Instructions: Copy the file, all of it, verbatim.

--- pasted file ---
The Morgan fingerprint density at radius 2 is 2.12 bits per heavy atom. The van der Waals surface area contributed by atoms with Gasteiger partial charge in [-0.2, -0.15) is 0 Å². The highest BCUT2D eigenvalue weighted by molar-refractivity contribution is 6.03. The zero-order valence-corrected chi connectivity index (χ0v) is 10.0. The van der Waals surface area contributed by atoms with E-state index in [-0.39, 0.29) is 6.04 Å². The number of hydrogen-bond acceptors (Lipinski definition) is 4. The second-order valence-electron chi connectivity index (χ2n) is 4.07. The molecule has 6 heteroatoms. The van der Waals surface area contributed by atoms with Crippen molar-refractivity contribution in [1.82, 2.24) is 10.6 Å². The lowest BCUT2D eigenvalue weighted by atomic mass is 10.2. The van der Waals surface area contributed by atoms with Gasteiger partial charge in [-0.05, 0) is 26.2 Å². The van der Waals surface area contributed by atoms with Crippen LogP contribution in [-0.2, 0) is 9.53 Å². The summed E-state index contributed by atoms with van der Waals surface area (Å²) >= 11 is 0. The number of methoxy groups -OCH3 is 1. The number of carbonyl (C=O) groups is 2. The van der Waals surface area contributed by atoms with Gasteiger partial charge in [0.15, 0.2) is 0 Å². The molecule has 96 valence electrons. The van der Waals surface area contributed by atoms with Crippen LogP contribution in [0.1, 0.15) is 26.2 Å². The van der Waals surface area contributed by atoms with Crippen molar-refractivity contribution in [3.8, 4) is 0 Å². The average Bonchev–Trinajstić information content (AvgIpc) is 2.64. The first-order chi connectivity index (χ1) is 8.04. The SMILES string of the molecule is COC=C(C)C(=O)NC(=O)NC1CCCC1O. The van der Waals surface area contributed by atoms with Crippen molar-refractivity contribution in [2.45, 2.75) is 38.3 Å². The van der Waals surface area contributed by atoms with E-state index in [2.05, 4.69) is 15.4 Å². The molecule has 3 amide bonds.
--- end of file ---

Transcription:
The Morgan fingerprint density at radius 2 is 2.12 bits per heavy atom. The van der Waals surface area contributed by atoms with Gasteiger partial charge in [-0.2, -0.15) is 0 Å². The highest BCUT2D eigenvalue weighted by molar-refractivity contribution is 6.03. The zero-order valence-corrected chi connectivity index (χ0v) is 10.0. The van der Waals surface area contributed by atoms with E-state index in [-0.39, 0.29) is 6.04 Å². The number of hydrogen-bond acceptors (Lipinski definition) is 4. The second-order valence-electron chi connectivity index (χ2n) is 4.07. The molecule has 6 heteroatoms. The van der Waals surface area contributed by atoms with Crippen molar-refractivity contribution in [1.82, 2.24) is 10.6 Å². The lowest BCUT2D eigenvalue weighted by atomic mass is 10.2. The van der Waals surface area contributed by atoms with Gasteiger partial charge in [-0.05, 0) is 26.2 Å². The van der Waals surface area contributed by atoms with Crippen LogP contribution in [-0.2, 0) is 9.53 Å². The summed E-state index contributed by atoms with van der Waals surface area (Å²) >= 11 is 0. The number of methoxy groups -OCH3 is 1. The number of carbonyl (C=O) groups is 2. The van der Waals surface area contributed by atoms with Gasteiger partial charge in [0.15, 0.2) is 0 Å². The molecule has 96 valence electrons. The van der Waals surface area contributed by atoms with Crippen LogP contribution in [0.1, 0.15) is 26.2 Å². The van der Waals surface area contributed by atoms with Crippen molar-refractivity contribution in [3.8, 4) is 0 Å². The average Bonchev–Trinajstić information content (AvgIpc) is 2.64. The first-order chi connectivity index (χ1) is 8.04. The SMILES string of the molecule is COC=C(C)C(=O)NC(=O)NC1CCCC1O. The van der Waals surface area contributed by atoms with Crippen molar-refractivity contribution in [2.45, 2.75) is 38.3 Å². The van der Waals surface area contributed by atoms with E-state index in [2.05, 4.69) is 15.4 Å². The molecule has 3 amide bonds.